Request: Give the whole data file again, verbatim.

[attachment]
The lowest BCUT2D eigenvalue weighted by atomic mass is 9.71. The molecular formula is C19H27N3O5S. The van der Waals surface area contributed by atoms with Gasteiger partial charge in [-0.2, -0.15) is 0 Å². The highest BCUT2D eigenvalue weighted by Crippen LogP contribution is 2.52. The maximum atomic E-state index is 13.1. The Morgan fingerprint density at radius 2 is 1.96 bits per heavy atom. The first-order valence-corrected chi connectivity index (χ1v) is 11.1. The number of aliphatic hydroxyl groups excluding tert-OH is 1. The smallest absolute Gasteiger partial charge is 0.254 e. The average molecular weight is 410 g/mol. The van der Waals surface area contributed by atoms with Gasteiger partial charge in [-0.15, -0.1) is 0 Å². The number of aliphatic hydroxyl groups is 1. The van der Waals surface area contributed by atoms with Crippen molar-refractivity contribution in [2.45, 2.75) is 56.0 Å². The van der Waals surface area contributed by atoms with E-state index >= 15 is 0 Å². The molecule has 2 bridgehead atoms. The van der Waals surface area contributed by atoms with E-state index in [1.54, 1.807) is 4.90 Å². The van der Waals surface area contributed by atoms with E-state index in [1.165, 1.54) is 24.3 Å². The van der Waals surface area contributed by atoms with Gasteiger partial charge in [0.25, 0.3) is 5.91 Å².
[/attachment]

The lowest BCUT2D eigenvalue weighted by atomic mass is 9.71. The molecular formula is C19H27N3O5S. The van der Waals surface area contributed by atoms with Gasteiger partial charge in [-0.2, -0.15) is 0 Å². The highest BCUT2D eigenvalue weighted by Crippen LogP contribution is 2.52. The maximum atomic E-state index is 13.1. The Morgan fingerprint density at radius 2 is 1.96 bits per heavy atom. The first-order valence-corrected chi connectivity index (χ1v) is 11.1. The number of aliphatic hydroxyl groups excluding tert-OH is 1. The smallest absolute Gasteiger partial charge is 0.254 e. The average molecular weight is 410 g/mol. The van der Waals surface area contributed by atoms with Gasteiger partial charge in [-0.15, -0.1) is 0 Å². The number of aliphatic hydroxyl groups is 1. The van der Waals surface area contributed by atoms with Crippen molar-refractivity contribution in [2.45, 2.75) is 56.0 Å². The van der Waals surface area contributed by atoms with E-state index >= 15 is 0 Å². The molecule has 2 bridgehead atoms. The van der Waals surface area contributed by atoms with E-state index in [1.54, 1.807) is 4.90 Å². The van der Waals surface area contributed by atoms with E-state index in [1.165, 1.54) is 24.3 Å². The van der Waals surface area contributed by atoms with Gasteiger partial charge in [0.25, 0.3) is 5.91 Å².